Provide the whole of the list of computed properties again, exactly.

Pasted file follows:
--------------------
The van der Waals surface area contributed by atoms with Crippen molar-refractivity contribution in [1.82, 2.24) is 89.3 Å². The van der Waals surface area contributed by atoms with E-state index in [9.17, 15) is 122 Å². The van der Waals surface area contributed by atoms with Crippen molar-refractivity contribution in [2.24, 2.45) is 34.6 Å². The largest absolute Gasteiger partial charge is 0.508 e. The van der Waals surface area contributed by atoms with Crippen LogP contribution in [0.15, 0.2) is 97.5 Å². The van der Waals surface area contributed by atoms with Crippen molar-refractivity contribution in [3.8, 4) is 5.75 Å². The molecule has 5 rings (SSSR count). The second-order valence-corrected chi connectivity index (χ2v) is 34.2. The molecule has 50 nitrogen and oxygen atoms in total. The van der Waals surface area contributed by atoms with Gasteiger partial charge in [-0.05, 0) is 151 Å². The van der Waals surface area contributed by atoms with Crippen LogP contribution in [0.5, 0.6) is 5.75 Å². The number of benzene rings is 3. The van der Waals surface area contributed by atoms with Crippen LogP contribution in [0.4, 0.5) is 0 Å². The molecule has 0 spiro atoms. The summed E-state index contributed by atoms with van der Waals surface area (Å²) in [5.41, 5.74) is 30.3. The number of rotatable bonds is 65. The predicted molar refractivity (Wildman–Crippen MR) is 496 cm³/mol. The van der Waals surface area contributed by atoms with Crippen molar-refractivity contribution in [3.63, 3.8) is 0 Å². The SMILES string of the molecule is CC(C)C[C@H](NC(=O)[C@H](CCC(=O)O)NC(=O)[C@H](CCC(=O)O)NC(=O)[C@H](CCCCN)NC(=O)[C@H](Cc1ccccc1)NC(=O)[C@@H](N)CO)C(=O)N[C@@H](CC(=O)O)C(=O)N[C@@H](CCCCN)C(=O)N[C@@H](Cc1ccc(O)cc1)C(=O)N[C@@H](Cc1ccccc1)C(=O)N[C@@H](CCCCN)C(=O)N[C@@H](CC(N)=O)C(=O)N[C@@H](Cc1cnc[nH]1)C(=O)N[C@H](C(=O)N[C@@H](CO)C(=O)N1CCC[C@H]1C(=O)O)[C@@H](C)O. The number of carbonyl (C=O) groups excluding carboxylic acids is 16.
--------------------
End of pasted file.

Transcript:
The van der Waals surface area contributed by atoms with Crippen molar-refractivity contribution in [1.82, 2.24) is 89.3 Å². The van der Waals surface area contributed by atoms with E-state index in [9.17, 15) is 122 Å². The van der Waals surface area contributed by atoms with Crippen molar-refractivity contribution in [2.24, 2.45) is 34.6 Å². The largest absolute Gasteiger partial charge is 0.508 e. The van der Waals surface area contributed by atoms with Crippen LogP contribution in [0.15, 0.2) is 97.5 Å². The van der Waals surface area contributed by atoms with Crippen molar-refractivity contribution in [3.8, 4) is 5.75 Å². The molecule has 5 rings (SSSR count). The second-order valence-corrected chi connectivity index (χ2v) is 34.2. The molecule has 50 nitrogen and oxygen atoms in total. The van der Waals surface area contributed by atoms with Gasteiger partial charge in [-0.05, 0) is 151 Å². The van der Waals surface area contributed by atoms with Crippen LogP contribution in [0.5, 0.6) is 5.75 Å². The number of benzene rings is 3. The van der Waals surface area contributed by atoms with Crippen LogP contribution in [0.4, 0.5) is 0 Å². The molecule has 0 spiro atoms. The summed E-state index contributed by atoms with van der Waals surface area (Å²) in [5.41, 5.74) is 30.3. The number of rotatable bonds is 65. The predicted molar refractivity (Wildman–Crippen MR) is 496 cm³/mol. The van der Waals surface area contributed by atoms with Crippen molar-refractivity contribution in [3.63, 3.8) is 0 Å². The SMILES string of the molecule is CC(C)C[C@H](NC(=O)[C@H](CCC(=O)O)NC(=O)[C@H](CCC(=O)O)NC(=O)[C@H](CCCCN)NC(=O)[C@H](Cc1ccccc1)NC(=O)[C@@H](N)CO)C(=O)N[C@@H](CC(=O)O)C(=O)N[C@@H](CCCCN)C(=O)N[C@@H](Cc1ccc(O)cc1)C(=O)N[C@@H](Cc1ccccc1)C(=O)N[C@@H](CCCCN)C(=O)N[C@@H](CC(N)=O)C(=O)N[C@@H](Cc1cnc[nH]1)C(=O)N[C@H](C(=O)N[C@@H](CO)C(=O)N1CCC[C@H]1C(=O)O)[C@@H](C)O. The number of carbonyl (C=O) groups excluding carboxylic acids is 16.